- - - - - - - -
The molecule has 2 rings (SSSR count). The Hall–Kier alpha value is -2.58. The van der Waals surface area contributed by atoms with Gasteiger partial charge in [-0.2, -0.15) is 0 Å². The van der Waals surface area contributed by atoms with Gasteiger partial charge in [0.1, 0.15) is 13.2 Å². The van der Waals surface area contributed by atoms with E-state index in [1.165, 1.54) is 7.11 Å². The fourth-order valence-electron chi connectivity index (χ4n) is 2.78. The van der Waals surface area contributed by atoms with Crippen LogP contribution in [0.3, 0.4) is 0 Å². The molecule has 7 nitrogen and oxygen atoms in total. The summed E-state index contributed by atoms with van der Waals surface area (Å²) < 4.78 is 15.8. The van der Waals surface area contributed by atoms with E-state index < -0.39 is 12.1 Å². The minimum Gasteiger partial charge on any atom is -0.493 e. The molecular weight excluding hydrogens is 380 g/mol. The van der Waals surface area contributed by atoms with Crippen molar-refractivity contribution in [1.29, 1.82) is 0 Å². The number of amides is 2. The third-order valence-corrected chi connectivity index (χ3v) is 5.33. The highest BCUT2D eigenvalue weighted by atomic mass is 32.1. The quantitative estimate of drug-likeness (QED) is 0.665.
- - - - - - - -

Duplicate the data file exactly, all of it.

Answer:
The molecule has 2 rings (SSSR count). The Hall–Kier alpha value is -2.58. The van der Waals surface area contributed by atoms with Gasteiger partial charge in [-0.2, -0.15) is 0 Å². The van der Waals surface area contributed by atoms with Gasteiger partial charge in [0.1, 0.15) is 13.2 Å². The van der Waals surface area contributed by atoms with E-state index in [1.165, 1.54) is 7.11 Å². The fourth-order valence-electron chi connectivity index (χ4n) is 2.78. The van der Waals surface area contributed by atoms with Crippen LogP contribution in [0.3, 0.4) is 0 Å². The molecule has 7 nitrogen and oxygen atoms in total. The summed E-state index contributed by atoms with van der Waals surface area (Å²) < 4.78 is 15.8. The van der Waals surface area contributed by atoms with E-state index < -0.39 is 12.1 Å². The minimum Gasteiger partial charge on any atom is -0.493 e. The molecular weight excluding hydrogens is 380 g/mol. The van der Waals surface area contributed by atoms with Crippen molar-refractivity contribution in [1.29, 1.82) is 0 Å². The number of amides is 2. The third-order valence-corrected chi connectivity index (χ3v) is 5.33. The highest BCUT2D eigenvalue weighted by atomic mass is 32.1. The quantitative estimate of drug-likeness (QED) is 0.665.